The legislature’s other two subcommittees put together proposals on which both parties agreed. Looney said his committee was charged with handling a more controversial subject.

“We certainly had some issues of greater polarity than the other task forces had to deal with,” Looney said. “In that sense the body of issues we had to deal with were somewhat more contentious and less likely to be readily resolvable at this state.”

Robert Crook, executive director of the Coalition of Connecticut Sportsmen, said he wasn’t surprised the two parties did not reach consensus on some items. He described that as a “dreamland” scenario. He said his organization opposes most of what Democrats put forward Tuesday.

Crook said that if there’s a public hearing on whatever consensus legislative leaders reach “we’ll show up with crowds and facts.”

“Any gun bill you pass is not going to stop a thing like Sandy Hook,” Crook said. “It has no relevance to the situation except that it was a tool that was being used.”

He said the real problem is the “mental defectives.”

Crook didn’t oppose recommendations like closing the loophole on the National Instant Criminal Background Check System and re-establishing the gun trafficking task force or creating tougher penalties for gun crimes. The stuff he opposes requires law abiding gun owners to pay more money for permits or give up their high capacity magazines without compensation.

Though they put forward one unified list, the legislature’s bipartisan mental health services working group reached consensus on only four of 25 recommendations when they met earlier Tuesday.

The group agreed to promote mental health first aid training, case coordination for individuals with mental illness who interact with the Probate Courts, implementation of a program similar to the Massachusetts Child Psychiatry Access Project to train pediatricians, and creation of a mental health task force.

Those are the four recommendations that will be forwarded to legislative leaders along with the 21 non-consensus items the group discussed prior to its final meeting Tuesday.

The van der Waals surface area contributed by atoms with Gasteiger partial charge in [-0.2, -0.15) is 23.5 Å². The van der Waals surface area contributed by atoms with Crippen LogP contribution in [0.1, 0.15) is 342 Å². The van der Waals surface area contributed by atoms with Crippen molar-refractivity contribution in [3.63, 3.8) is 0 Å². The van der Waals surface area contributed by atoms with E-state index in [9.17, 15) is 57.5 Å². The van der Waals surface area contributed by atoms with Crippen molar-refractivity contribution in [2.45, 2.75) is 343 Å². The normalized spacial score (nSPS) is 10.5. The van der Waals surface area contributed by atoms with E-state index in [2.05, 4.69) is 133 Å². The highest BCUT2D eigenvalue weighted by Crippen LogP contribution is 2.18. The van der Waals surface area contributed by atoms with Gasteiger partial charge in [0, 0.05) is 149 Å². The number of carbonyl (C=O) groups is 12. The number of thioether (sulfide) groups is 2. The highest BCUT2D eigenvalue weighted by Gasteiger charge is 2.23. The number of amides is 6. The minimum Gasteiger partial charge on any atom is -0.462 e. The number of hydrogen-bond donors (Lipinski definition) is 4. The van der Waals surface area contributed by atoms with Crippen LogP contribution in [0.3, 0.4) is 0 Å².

The strongest of the recommendations the group made was the creation of the task force, which will look at improving early intervention, closing the gaps in private insurance coverage, improving case management, addressing the shortage of psychiatric professionals, the delivery of services, and model of mental health delivery for young adults.

“The system sort of developed in an ad hoc fashion,” Sen. Toni Harp, D-New Haven, who co-chaired the working group, said. “You have adults from 18 to 25 and children from about birth to age 15, so you have a whole group of people that get left out.”

State Healthcare Advocate Victoria Veltri issued a report in January about the state’s mental health system. But she doesn’t believe another task force would be recreating the wheel since those findings weren’t conclusive and called for further investigation.

Rep. Terrie Wood, R-Darien, the other co-chair of the working group, said she thinks the discussion about the mental health infrastructure in the state is still a discussion that needs to be had.

“It is a system that’s not working as well as it could,” Wood said.

The mental health services working group could not find agreement on expanding the look back period for gun permit applications. Currently, the look back period is only a year. They also passed on asking gun permit applicants whether anyone in their household is under the care of a mental health professional.

Wood said the working group felt that was a question that should be tackled by the gun prevention subcommittee because it deals directly with application of guns.